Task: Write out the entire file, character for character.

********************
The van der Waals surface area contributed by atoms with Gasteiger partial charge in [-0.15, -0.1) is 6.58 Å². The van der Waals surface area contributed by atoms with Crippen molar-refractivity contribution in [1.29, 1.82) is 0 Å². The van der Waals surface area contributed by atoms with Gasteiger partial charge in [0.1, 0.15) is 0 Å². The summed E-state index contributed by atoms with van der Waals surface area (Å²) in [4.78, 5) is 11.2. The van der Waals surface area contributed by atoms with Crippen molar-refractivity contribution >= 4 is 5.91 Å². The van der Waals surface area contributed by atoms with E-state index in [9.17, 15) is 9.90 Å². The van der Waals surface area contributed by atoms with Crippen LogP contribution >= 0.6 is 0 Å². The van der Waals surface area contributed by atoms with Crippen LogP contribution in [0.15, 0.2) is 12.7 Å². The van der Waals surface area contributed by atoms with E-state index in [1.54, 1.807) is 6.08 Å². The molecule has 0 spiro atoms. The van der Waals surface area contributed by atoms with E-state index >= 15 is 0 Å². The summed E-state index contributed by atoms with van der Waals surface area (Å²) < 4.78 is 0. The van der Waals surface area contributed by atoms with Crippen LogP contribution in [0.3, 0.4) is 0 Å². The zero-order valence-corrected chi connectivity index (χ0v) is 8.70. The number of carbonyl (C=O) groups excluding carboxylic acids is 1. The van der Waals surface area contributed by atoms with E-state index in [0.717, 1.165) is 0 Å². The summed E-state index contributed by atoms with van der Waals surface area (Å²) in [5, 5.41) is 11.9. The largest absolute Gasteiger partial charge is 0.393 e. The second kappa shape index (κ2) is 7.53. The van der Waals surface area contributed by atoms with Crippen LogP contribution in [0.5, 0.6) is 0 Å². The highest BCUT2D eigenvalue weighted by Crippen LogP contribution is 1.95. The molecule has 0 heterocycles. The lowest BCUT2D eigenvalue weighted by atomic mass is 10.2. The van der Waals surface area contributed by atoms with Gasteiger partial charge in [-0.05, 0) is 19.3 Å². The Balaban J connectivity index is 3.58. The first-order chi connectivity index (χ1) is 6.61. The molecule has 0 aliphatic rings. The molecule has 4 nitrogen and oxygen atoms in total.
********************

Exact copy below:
The van der Waals surface area contributed by atoms with Gasteiger partial charge in [-0.15, -0.1) is 6.58 Å². The van der Waals surface area contributed by atoms with Crippen molar-refractivity contribution in [1.29, 1.82) is 0 Å². The van der Waals surface area contributed by atoms with Gasteiger partial charge in [0.1, 0.15) is 0 Å². The summed E-state index contributed by atoms with van der Waals surface area (Å²) in [4.78, 5) is 11.2. The van der Waals surface area contributed by atoms with Crippen molar-refractivity contribution >= 4 is 5.91 Å². The van der Waals surface area contributed by atoms with E-state index in [9.17, 15) is 9.90 Å². The van der Waals surface area contributed by atoms with Crippen LogP contribution >= 0.6 is 0 Å². The van der Waals surface area contributed by atoms with Crippen LogP contribution in [0.15, 0.2) is 12.7 Å². The van der Waals surface area contributed by atoms with E-state index in [1.54, 1.807) is 6.08 Å². The molecule has 0 spiro atoms. The van der Waals surface area contributed by atoms with E-state index >= 15 is 0 Å². The summed E-state index contributed by atoms with van der Waals surface area (Å²) < 4.78 is 0. The van der Waals surface area contributed by atoms with Crippen LogP contribution in [0.3, 0.4) is 0 Å². The zero-order valence-corrected chi connectivity index (χ0v) is 8.70. The number of carbonyl (C=O) groups excluding carboxylic acids is 1. The van der Waals surface area contributed by atoms with E-state index in [0.717, 1.165) is 0 Å². The summed E-state index contributed by atoms with van der Waals surface area (Å²) in [5, 5.41) is 11.9. The largest absolute Gasteiger partial charge is 0.393 e. The second kappa shape index (κ2) is 7.53. The van der Waals surface area contributed by atoms with Crippen LogP contribution in [0.5, 0.6) is 0 Å². The highest BCUT2D eigenvalue weighted by Crippen LogP contribution is 1.95. The molecule has 0 heterocycles. The lowest BCUT2D eigenvalue weighted by atomic mass is 10.2. The van der Waals surface area contributed by atoms with Gasteiger partial charge in [-0.05, 0) is 19.3 Å². The Balaban J connectivity index is 3.58. The first-order chi connectivity index (χ1) is 6.61. The molecule has 0 aliphatic rings. The molecule has 4 nitrogen and oxygen atoms in total.